By Pat Harty
IOWA CITY, Iowa – According to Athlon Sports, Kirk Ferentz is the eighth best head football coach in the Big Ten Conference.
Maybe I’m just a homer, but that seems too low for the dean of Big Ten coaches who is coming off a three-year stretch in which his teams have combined to win 28 games.
Combine Ferentz’s recent success with his long-term success, which includes two Big Ten titles, eight or more wins in 10 seasons since 2002 and 15 bowl games since 2001, and it’s hard to believe there are seven coaches in the Big Ten who deserve a higher ranking than Ferentz.
No disrespect to Nebraska’s Scott Frost, but he hasn’t even coached in a Big Ten game yet, but still is ranked one spot ahead of Ferentz.
Frost worked wonders as the head coach at Central Florida, but he still hasn’t worked the sideline during a Big Ten game yet.
Nebraska fans seem convinced that Frost is their savior, and that it’s only a matter of time before the Cornhuskers will be elite again.
That could certainly happen, but it hasn’t yet.
Should Frost restore Nebraska to dominance, then he would deserve to be ranked ahead of Ferentz and ahead of every other coach in the conference.
The 62-year old Ferentz is easy to take for granted because he’s been the Iowa head coach since 1999, because he isn’t flashy or addicted to the spotlight and because his teams struggle every now and then.
But the good still far outweighs the bad with Kirk Ferentz.
He averages nearly eight wins per season, his players graduate at a high rate and a lot of them also move on to the NFL.
Iowa has had 66 players selected in the NFL Draft under Ferentz, including 16 in either the first or second rounds.
A case could be made for Ferentz being ranked ahead of every coach in the Big Ten except for Urban Meyer, Mark Dantonio, James Franklin and Paul Chryst.
Wisconsin fans also have a gripe with Chryst only being ranked sixth on the list.
Chryst doesn’t get near the credit he deserves for sustaining Wisconsin’s dominance in football. There is a perception that Wisconsin Athletic Director and former head coach Barry Alvarez still micro-manages the football program.
And while there might be some truth to that, the soft-spoken Chryst still deserves credit for leading Wisconsin to 34 victories and to two Big Ten West Division titles in his three seasons as head coach.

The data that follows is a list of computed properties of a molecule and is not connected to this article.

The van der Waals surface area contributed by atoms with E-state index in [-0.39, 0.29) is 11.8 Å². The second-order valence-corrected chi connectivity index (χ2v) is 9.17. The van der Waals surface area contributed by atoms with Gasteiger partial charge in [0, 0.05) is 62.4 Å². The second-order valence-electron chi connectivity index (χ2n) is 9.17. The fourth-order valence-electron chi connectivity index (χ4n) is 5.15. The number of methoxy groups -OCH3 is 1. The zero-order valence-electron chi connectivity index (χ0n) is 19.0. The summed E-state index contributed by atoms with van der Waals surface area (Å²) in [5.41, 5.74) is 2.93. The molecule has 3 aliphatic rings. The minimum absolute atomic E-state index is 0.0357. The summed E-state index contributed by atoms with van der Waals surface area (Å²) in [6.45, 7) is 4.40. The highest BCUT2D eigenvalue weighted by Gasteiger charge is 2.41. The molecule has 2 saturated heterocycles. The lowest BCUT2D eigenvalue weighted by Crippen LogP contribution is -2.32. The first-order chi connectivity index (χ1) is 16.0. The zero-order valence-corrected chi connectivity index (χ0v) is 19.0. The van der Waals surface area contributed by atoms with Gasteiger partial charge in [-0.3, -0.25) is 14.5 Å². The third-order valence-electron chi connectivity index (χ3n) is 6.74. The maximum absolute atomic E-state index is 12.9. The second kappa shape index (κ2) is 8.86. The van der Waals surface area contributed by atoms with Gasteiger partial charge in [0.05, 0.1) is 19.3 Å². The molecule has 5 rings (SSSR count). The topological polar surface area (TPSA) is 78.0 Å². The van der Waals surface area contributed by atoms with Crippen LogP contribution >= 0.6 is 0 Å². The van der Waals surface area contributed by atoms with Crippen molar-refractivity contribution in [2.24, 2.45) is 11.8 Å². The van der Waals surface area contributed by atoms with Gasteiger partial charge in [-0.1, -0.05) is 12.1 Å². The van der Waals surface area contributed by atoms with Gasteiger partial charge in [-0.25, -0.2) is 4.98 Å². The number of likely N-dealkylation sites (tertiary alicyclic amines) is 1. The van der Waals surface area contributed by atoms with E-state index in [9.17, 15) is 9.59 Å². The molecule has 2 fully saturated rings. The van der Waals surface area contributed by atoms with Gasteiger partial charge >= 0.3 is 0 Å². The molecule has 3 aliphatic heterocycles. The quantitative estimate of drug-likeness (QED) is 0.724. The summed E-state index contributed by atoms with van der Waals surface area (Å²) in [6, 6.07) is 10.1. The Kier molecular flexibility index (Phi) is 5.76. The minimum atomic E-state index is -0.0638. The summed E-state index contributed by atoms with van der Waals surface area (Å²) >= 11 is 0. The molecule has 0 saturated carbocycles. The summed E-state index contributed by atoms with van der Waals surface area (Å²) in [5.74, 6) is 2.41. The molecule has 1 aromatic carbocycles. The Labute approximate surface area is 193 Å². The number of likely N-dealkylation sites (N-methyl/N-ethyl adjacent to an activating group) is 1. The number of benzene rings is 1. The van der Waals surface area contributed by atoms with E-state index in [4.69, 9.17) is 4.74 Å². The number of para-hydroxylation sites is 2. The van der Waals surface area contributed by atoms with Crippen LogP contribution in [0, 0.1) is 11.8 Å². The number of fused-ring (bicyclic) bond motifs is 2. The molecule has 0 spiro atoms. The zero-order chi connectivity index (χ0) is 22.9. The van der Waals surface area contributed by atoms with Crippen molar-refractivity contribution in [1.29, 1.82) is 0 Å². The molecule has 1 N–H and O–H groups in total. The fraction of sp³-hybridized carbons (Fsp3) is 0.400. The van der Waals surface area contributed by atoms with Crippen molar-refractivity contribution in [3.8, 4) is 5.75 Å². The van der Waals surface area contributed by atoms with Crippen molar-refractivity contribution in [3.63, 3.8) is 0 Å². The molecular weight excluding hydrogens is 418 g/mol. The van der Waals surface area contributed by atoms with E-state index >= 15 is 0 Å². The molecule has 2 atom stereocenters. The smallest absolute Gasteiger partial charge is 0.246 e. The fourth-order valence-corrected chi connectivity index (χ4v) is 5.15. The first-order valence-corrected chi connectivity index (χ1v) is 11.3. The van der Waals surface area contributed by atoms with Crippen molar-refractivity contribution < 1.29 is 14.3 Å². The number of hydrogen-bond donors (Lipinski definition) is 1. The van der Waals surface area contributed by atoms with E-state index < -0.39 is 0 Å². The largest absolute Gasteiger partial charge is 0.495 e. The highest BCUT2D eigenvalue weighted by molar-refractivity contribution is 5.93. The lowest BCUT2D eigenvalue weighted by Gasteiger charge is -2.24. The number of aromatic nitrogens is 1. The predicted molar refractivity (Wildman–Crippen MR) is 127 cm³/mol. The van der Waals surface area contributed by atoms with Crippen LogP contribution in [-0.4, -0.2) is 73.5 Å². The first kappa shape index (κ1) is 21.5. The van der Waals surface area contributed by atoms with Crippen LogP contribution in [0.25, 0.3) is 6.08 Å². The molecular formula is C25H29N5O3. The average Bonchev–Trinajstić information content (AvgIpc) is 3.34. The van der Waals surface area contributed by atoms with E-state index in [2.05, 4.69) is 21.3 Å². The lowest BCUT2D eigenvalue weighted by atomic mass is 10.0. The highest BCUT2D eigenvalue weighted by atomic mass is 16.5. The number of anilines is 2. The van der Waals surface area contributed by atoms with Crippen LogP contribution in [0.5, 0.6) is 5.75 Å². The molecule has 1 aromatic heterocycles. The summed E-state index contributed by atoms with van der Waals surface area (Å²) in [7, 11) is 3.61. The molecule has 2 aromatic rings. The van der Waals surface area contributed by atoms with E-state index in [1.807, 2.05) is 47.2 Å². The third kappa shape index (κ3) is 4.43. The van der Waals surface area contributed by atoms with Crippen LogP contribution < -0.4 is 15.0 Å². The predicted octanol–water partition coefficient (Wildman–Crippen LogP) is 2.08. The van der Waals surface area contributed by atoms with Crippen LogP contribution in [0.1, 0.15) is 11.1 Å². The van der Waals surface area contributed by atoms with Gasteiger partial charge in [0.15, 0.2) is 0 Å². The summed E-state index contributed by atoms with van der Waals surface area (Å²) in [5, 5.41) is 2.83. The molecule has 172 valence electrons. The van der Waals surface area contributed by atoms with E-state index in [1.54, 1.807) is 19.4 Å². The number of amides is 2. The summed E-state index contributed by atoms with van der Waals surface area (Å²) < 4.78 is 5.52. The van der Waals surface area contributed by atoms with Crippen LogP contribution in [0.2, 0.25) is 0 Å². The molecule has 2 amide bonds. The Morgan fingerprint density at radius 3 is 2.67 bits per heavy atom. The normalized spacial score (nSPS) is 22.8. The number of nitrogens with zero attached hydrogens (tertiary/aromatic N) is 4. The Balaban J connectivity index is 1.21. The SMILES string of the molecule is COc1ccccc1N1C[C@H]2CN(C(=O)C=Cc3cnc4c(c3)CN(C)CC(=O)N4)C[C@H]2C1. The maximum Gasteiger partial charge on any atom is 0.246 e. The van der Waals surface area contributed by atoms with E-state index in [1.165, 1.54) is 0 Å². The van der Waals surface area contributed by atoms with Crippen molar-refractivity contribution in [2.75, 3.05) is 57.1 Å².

Michigan coach Jim Harbaugh is ranked fourth on the list despite being a combined 1-5 against Ohio State and Michigan State and 0-1 against Iowa.
The Wolverines are also coming off an 8-5 season, which used to be unacceptable at Michigan until Harbaugh returned to his alma mater. Harbaugh seems to have lowered the standard at Michigan because fans are convinced due to his popularity as a former Michigan quarterback and due to his previous success at Stanford and with the San Francisco 49ers that he ultimately will get the job done.
Harbaugh obviously can coach because you don’t lead a team to the Super Bowl or win 12 games at Stanford by accident.
But to rank Harbaugh fourth on the list has to be based more on his reputation and on his previous success than on his performance at Michigan.
Northwestern coach Pat Fitzgerald is also ranked ahead of Ferentz at No. 5 on the list. I don’t have a big problem with that because you could argue that Fitzgerald does the best job in the conference of developing lightly recruited players, even better than Ferentz does.
Fitzgerald also has to deal with tougher academic standards, so his ranking seems fair.
I was surprised that Ferentz didn’t make the top five on the list, but as I mentioned previously, that could be the Hawkeye homer in me over-reacting.
Ferentz probably wouldn’t have a reaction to the list, except for maybe one of his famous snorts. Or he might joke about being ranked too high because Ferentz thrives on self-deprecation.
But the real joke is Ferentz being ranked eighth on the list.
Big Ten head football coaches as ranked by Athlon Sports
1. Urban Meyer, Ohio State
2. Mark Dantonio, Michigan State
3. James Franklin, Penn State
4. Jim Harbaugh, Michigan
5. Pat Fitzgerald, Northwestern
6. Paul Chryst, Wisconsin
7. Scott Frost, Nebraska
8. Kirk Ferentz, Iowa
9. Jeff Brohm, Purdue
10. P.J. Fleck, Minnesota
11. D.J. Durkin, Maryland
12. Chris Ash, Rutgers
13. Tom Allen, Indiana
14. Lovie Smith, Illinois